Cirelli might be the easiest player to move currently, and probably the one who would net the greatest return.
Most of the top players on the Lightning currently under contract for multiple years have a no trade clause in their contract that will allow them to veto any potential move if it is to an unwanted location.
Of the projected seven highest forwards for the Lightning next season, in terms of cap hit, only Brayden Point, and we know he isn’t going anywhere after scoring the game-winning goal in game six.
As a restricted free agent, Tampa Bay could trade his rights away, and thanks to his age and level of success thus far in his career, could get a significant return for Cirelli.
They could also try and sign him to a long-term deal, but how much could he net on a new deal? We know about his defensive prowess, but what is his upside offensively?
Projecting A New Deal, Offensive Upside
The Lightning have no shortage of offensively gifted forwards on their roster. Point was a third round pick that has quickly become one of the best forwards in the game. Nikita Kucherov is arguably still the best winger in the game.
In just three minutes of ice-time, we saw how captain Steven Stamkos can impact a game, netting a goal before reaggravating the same injury that kept him out most of the season.
So having an elite-level defensive minded forward on a rookie level deal was a luxury for Tampa Bay, so if they are going invest heavily on Cirelli, what is is upside on the offensive side of things.
*Individual numbers based off of 5v5 play, according to Natural Stat Trick
Cirelli was an above average offensive player, and was actually creeping towards elite status as a playmaker, with his primary assist rate in the 83rd percentile.
His actual goal rate and his expected rate are nearly the same, meaning he shouldn’t be in for too much of a regression. He has scored 35 total goals the last two seasons, 19 of which came in 2018-2019.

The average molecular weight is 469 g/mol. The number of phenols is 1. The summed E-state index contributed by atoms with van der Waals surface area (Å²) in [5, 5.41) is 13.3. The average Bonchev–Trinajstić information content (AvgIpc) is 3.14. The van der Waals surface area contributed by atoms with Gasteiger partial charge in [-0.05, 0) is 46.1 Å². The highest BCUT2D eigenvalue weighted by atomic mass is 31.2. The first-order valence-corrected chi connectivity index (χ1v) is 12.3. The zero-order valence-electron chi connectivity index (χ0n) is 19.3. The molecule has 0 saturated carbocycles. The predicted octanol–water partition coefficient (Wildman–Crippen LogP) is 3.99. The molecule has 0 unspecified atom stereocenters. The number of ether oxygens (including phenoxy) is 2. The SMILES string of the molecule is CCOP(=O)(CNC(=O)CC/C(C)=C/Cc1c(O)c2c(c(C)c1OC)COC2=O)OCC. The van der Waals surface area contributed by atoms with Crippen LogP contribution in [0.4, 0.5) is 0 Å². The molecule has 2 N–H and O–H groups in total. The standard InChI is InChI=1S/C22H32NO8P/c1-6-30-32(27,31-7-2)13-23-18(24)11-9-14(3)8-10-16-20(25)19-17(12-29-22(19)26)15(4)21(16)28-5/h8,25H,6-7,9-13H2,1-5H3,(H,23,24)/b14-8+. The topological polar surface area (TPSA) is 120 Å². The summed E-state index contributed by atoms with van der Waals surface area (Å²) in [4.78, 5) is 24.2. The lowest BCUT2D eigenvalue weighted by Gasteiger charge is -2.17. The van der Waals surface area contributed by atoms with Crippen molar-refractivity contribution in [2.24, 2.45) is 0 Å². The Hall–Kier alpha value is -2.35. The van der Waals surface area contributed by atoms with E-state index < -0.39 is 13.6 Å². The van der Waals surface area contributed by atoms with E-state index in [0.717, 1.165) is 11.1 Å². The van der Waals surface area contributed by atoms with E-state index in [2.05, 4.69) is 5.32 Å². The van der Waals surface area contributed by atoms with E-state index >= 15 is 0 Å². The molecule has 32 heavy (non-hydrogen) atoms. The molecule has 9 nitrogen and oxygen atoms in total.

Already in the midst of a career-high season when it came to points, when the COVID-19 stoppage came, Cirelli was on pace to top 50, scoring 44-in-68 games.
Now a look at how Cirelli has influenced play while he has been on the ice. Despite starting a high majority of shifts in the defensive zone, he hasn’t let that keep him from driving play to the opponent’s side of the ice.
His possession numbers are even better when you remember that only 45.87% of his shifts starting in the offensive zone, the 52nd lowest mark in the league.
Cirelli has used his defensive play to completely tilt the ice in his favor, as any of the goal-share metrics you want to look at rank in the 89th percentile or higher. Not only does he suppress opponent’s scoring opportunities, he turns around creates for his team.
According to Evolving-Hockey.com’s contract projections, which take into account projected salary cap numbers and a player’s production (while comparing to those similar to him), Cirelli’s deal could cost about $34.872 over six years (a $5.812 million cap hit).
An offer sheet, in theory, would have to be significantly higher than this to make it harder for the Lightning to match. Based off Cap Friendly, signing a player to an AAV in the range of $6,544,641-to-$8,726,188 would cost a team a first, second, and third round pick in next year’s draft.
If that’s the return that Tampa Bay would receive, they would be better off exploring trade options in which they could get a return that may do a little better in terms of immediate help.
Whatever they decide to do, they will do after doing everything in there power to make a Cirelli deal work. Letting a player like him go, at his age, and with what he has already done, isn’t an ideal situation for any franchise.
While Cirelli may never be the second, third, or even fourth most talked about Lightning player, there is no doubting that his ever-expanding skill set was key to their Stanley Cup run, and any other run they make in the future.
What do you think the Lightning are going to do with Cirelli? If they work out a contract extension with him, what moves happen to free up room for him? What ought to be a minimum return needed to move him to another team? Let me know in comments below and follow me on Twitter @AJ_Murfy.